Posts Tagged ‘games’

Mass Effect Andromeda 04.12.2017 - 02.05.56.32

With Mass Effect: Andromeda, it’s a tricky thing to handle when pushing 4K specs on a mid-level graphics card. It’s not a baby, but it’s not racehorse either.

It’s getting to be an older rig now, with the high-end Devil’s Canyon Intel i7-4790K processor, 2x 8GB of RAM, Asus Z97-A board, and now a NVIDIA GTX 1060 6GB OC card (Asus Strix).

I’m dealing with the following specs:

Mass Effect Andromeda
~ PC ~ i7-4790K ~ 16GB RAM ~ GTX 1060 6GB OC ~ 4K graphics resolution~ Recorded at 3840 x 2160 ~ 4K Playback ~

I’ve found this is the best compromise – a middle ground between actually running 4K at a half-decent frame rate, whilst also looking pretty good.

 

Mass Effect Andromeda 05.15.2017 - 23.58.11.01

 

This is only a small part, but it’s the key balancing combination, I’ve found. The rest of the specs are generally Ultra, except for a couple of Highs.

 

 

 

 

NOTES TO SELF:

Mass Effect: Andromeda is fun, exploitative, interesting, and has an immense amount of subtle Easter Eggs nodding to the original ME Trilogy. It even gives you a Space Hamster again – albeit and Andromeda one this time.

What it is not, though, is stable. The NVIDIA graphics have been all over the place, drivers changing constantly for all the gazzilions of games NVIDIA has to give specific support to. It doesn’t seem to restricted to just PC editions either… but I suppose at least  with a PC you have a little more ammunition to work around it than you do with a console.

Because they’re so constantly changing, the rendering has to be modified and tweaked along with, as does my ASUS Stryx overclocking software. Balancing is impossible, because it seems to change with every NVIDIA driver update.

To keep track, I’m just going to leave my notes here, so I can find them again… Hopefully.

 

  ~ Tested with GeForce v. 382.05

 

 

KEY POINTS OF SPECS 1:
  • Medium Lighting
  • Ultra Shadows
  • Medium Post Process
  • High Depthh-of-Field
  • High Shader (Maxed)
  • Ultra Textures
  • Temporal AA
  • HBAO Full
  • Ultra Effects
  • Ultra Terrain

=> Very good colour & graphics; Minor Slowdown in cutscene

 

 

KEY POINTS OF SPECS 2:
  • Low Lighting
  • Ultra Shadows
  • Ultra Post Process
  • High Depth-of-Field
  • High Shader (Maxed)
  • Ultra Textures
  • Temporal AA
  • HBAO Full

=> Good colour & graphics; Some slowdown

 

Mass Effect Andromeda 05.05.2017 - 23.20.24.06

~ Grahics Rendering Specs 2 ~  

 

KEY POINTS OF SPECS 3:
  • Medium Lighting
  • Ultra Shadows
  • Ultra Post Process
  • High Depth-of-Field
  • High Shader (Maxed)
  • Ultra Textures
  • Temporal AA
  • HBAO Full

=> Very good colour & graphics; Slowdown in cutscenes

 

 

KEY POINTS OF SPECS 4:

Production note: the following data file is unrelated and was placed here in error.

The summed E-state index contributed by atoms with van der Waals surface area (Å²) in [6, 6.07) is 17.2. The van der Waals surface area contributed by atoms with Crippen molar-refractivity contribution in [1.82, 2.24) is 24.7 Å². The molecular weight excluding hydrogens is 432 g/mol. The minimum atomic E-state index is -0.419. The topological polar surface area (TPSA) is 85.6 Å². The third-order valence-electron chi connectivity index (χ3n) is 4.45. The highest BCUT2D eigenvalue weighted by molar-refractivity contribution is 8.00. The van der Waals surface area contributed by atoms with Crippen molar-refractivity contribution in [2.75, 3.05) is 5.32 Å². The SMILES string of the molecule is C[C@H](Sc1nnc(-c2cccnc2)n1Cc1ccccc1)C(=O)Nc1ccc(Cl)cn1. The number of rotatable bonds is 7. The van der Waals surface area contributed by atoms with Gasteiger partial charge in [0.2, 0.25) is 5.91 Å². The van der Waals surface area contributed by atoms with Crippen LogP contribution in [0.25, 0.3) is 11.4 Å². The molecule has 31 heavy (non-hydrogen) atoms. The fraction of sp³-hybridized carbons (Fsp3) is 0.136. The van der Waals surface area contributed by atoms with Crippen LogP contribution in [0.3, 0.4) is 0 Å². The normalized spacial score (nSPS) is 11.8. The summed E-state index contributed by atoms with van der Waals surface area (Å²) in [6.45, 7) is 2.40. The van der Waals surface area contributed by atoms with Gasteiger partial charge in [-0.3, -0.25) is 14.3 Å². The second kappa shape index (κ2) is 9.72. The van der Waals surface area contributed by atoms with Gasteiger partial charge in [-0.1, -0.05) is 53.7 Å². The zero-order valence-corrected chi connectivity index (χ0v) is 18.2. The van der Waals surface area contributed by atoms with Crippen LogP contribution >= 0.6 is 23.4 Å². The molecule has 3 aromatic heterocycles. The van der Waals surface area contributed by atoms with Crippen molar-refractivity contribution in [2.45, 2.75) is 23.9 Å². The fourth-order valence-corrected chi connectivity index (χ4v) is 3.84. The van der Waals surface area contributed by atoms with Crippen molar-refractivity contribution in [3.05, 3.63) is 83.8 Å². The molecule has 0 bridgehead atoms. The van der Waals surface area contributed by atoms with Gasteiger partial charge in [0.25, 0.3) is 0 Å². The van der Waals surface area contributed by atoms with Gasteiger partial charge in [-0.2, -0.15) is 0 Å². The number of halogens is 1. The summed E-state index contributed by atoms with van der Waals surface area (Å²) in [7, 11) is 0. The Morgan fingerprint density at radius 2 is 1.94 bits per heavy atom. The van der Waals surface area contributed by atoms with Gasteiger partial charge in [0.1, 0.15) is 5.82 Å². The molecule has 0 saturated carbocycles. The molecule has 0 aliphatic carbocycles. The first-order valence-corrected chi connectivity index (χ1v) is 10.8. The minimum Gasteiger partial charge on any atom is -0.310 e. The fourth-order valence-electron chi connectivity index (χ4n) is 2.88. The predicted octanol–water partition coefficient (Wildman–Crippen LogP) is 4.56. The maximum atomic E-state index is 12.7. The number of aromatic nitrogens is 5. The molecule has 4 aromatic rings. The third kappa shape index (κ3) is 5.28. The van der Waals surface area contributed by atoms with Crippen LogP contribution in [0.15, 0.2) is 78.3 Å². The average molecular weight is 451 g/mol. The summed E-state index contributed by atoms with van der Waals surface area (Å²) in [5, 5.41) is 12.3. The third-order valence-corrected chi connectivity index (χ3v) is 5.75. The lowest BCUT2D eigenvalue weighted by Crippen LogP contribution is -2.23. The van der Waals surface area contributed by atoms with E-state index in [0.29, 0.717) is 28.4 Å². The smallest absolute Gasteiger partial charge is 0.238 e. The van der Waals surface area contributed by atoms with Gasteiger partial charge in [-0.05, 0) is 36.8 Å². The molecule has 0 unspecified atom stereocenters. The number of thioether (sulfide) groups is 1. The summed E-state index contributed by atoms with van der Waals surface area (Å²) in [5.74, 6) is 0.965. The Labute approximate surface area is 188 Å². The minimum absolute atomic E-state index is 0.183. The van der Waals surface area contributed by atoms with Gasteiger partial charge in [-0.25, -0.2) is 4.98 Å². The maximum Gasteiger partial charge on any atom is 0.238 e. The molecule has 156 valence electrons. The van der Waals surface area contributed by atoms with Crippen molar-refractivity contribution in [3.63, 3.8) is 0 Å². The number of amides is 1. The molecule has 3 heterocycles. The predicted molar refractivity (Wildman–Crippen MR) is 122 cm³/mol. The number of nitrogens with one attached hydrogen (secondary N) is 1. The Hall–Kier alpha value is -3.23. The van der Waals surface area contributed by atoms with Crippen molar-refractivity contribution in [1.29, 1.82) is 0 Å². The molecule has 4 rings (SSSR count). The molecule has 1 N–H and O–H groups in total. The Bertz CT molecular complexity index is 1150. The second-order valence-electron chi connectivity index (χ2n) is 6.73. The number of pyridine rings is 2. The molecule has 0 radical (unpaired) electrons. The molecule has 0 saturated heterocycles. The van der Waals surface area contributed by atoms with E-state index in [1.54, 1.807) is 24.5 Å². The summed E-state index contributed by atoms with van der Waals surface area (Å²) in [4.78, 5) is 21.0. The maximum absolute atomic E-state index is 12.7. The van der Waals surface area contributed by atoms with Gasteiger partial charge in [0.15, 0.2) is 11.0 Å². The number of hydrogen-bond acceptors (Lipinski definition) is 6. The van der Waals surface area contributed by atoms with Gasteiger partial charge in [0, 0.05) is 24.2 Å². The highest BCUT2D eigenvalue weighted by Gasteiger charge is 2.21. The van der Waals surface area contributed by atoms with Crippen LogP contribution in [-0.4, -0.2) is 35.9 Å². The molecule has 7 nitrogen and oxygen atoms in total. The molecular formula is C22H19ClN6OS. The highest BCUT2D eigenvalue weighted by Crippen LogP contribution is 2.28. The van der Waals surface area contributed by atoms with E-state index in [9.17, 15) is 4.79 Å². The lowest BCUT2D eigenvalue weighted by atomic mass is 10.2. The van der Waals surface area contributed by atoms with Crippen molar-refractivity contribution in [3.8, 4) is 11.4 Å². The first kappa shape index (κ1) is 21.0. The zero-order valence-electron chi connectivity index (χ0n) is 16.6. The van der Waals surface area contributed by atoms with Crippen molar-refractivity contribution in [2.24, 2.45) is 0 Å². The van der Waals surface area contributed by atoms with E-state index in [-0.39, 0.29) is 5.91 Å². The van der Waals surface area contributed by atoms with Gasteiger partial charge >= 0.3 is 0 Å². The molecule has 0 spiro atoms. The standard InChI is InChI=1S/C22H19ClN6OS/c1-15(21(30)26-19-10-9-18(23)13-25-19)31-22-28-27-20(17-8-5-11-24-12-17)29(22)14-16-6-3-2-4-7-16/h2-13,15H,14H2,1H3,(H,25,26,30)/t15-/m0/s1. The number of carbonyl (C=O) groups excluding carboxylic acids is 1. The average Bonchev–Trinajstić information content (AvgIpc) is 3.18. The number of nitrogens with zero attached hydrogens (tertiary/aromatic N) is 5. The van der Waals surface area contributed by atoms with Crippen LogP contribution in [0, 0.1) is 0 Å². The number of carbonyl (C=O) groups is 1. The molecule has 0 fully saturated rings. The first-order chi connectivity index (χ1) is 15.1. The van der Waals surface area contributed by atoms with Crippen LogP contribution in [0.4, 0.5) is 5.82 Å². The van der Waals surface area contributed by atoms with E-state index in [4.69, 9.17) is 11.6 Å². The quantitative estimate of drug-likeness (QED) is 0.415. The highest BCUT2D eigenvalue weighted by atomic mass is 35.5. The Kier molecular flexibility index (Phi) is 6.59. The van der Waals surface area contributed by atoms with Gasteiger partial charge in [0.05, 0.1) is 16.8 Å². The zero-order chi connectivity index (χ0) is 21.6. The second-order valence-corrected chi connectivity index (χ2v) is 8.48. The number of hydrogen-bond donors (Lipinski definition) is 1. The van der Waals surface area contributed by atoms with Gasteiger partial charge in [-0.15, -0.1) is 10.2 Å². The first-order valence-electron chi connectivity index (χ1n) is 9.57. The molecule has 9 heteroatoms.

• High Lighting
  • Ultra Shadows
  • Medium Post Process
  • High Depth-of-Field
  • High Shader (Maxed)
  • Ultra Textures
  • Temporal AA
  • HBAO Full

=> Good colour & graphics; Slowdown

KEY POINTS OF SPECS 5:
  • Low Lighting
  • Ultra Shadows
  • High Post Process
  • High Depth-of-Field
  • High Shader (Maxed)
  • Ultra Textures
  • Temporal AA
  • HBAO Full

=> Great colour & graphics; Acceptable Cutscenes

 

 

~ 4K Gaming ~

PC SPECS:

~ PC ~ i7-4790K ~ 16GB RAM ~ GTX 1060 6GB OC ~ High/Ultra Specs ~ 4K graphics resolution~ Recorded at 3840 x 2160 ~ 4K Playback ~

 And these are the other Rendering Spec Options:

~ Other Options Tested ~

Well… After scratching my head for some time as to why so suddenly in a new game of Skyrim on PC, I was suddenly being attacked by dragons… many dragons… when all  I’ve done is just left Helgen at the beginning and I’m a measly level 1, and the only dragon I should have met until I reached the Jarl in Whiterun was Alduin at the execution.

For the first time – and I have played this game a lot, particularly the Xbox 360 edition – I’m being attacked by a very irate dragon whilst following the Stormcloak out of the cave and into Riverwood to see his sister. Then I try to escape… Make it all the way to Whiterun… Where there are three – three! – of the bastards (legendary bastards – they even have names!) are not only trying to kill me, but they’re also chasing me as I sprint away back to Riverwood. What the hell did I do to them… I’m not even Dragonborn yet?

Apparently, this would seem to be the result of a mod that was downloaded for the game – I don’t know why it’s on there; I think it was thrown in with the basic Steam download of it (it came with extra mod packets to make it look even more amazing than it already did). I bought the whole package, with the DLCs and everything it had in the Christmas/New Year Steam sale, and it was thrown in with all that somehwere.

Skyrim_Launch_WindowAfter searching for answers, I found suggestions of mod glitches – so I went looking for one. As suggested by some very clever-clogs on one forum, I disengaged the mods (under Data Files in the launch screen) five at a time and relaunched the game afterwards. I repeated this until the dragon circling grumpily over Riverwood (he must have been getting dizzy by now too…) finally vanished.

Then one at a time, I introduced the missing mods back into the game. The culprit that returned the dragon was Skyrim_DragonAttack_Culpritcalled narak.esp – and no, I have no idea what it was, where it came from, or why it’s there. I can’t find a trace of it mentioned via Google either, nor in Steam Community… Unless I’m somehow looking wrong. What I do know is that it made very confused and sent dragons to circle villages and kill me.

So… annoying, it was. This took all night to figure out what it was, then about an hour to go back and forth through it all to find out which one of them, if any, was causing it.

And now that’s finally over with, maybe I can go and work out once and for all how to be rid of the infamous floating “Level Up” glitch for high resolutions. Oh the fun of PC gaming…

 

Elder Scrolls V  Skyrim 03.08.2016 - 13.41.49.07

The annoying, evil Riverwood dragon